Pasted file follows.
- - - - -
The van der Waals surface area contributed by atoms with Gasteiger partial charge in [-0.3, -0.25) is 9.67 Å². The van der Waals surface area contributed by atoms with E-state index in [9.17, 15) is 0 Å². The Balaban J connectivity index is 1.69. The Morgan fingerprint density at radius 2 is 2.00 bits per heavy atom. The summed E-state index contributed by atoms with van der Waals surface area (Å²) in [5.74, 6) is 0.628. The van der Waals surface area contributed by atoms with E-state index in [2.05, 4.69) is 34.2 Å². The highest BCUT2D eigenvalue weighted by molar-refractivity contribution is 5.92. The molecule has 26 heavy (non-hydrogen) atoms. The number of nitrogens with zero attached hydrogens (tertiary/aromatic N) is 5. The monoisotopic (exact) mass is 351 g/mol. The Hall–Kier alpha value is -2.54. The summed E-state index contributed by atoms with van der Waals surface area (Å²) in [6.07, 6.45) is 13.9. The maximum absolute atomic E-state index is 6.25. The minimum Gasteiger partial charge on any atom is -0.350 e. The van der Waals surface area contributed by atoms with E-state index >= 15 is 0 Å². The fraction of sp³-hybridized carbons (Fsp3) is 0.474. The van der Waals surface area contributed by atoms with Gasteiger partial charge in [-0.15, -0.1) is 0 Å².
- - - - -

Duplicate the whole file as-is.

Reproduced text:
The van der Waals surface area contributed by atoms with Gasteiger partial charge in [-0.3, -0.25) is 9.67 Å². The van der Waals surface area contributed by atoms with E-state index in [9.17, 15) is 0 Å². The Balaban J connectivity index is 1.69. The Morgan fingerprint density at radius 2 is 2.00 bits per heavy atom. The summed E-state index contributed by atoms with van der Waals surface area (Å²) in [5.74, 6) is 0.628. The van der Waals surface area contributed by atoms with E-state index in [2.05, 4.69) is 34.2 Å². The highest BCUT2D eigenvalue weighted by molar-refractivity contribution is 5.92. The molecule has 26 heavy (non-hydrogen) atoms. The number of nitrogens with zero attached hydrogens (tertiary/aromatic N) is 5. The monoisotopic (exact) mass is 351 g/mol. The Hall–Kier alpha value is -2.54. The summed E-state index contributed by atoms with van der Waals surface area (Å²) in [6.07, 6.45) is 13.9. The maximum absolute atomic E-state index is 6.25. The minimum Gasteiger partial charge on any atom is -0.350 e. The van der Waals surface area contributed by atoms with E-state index >= 15 is 0 Å². The fraction of sp³-hybridized carbons (Fsp3) is 0.474. The van der Waals surface area contributed by atoms with Gasteiger partial charge in [-0.15, -0.1) is 0 Å².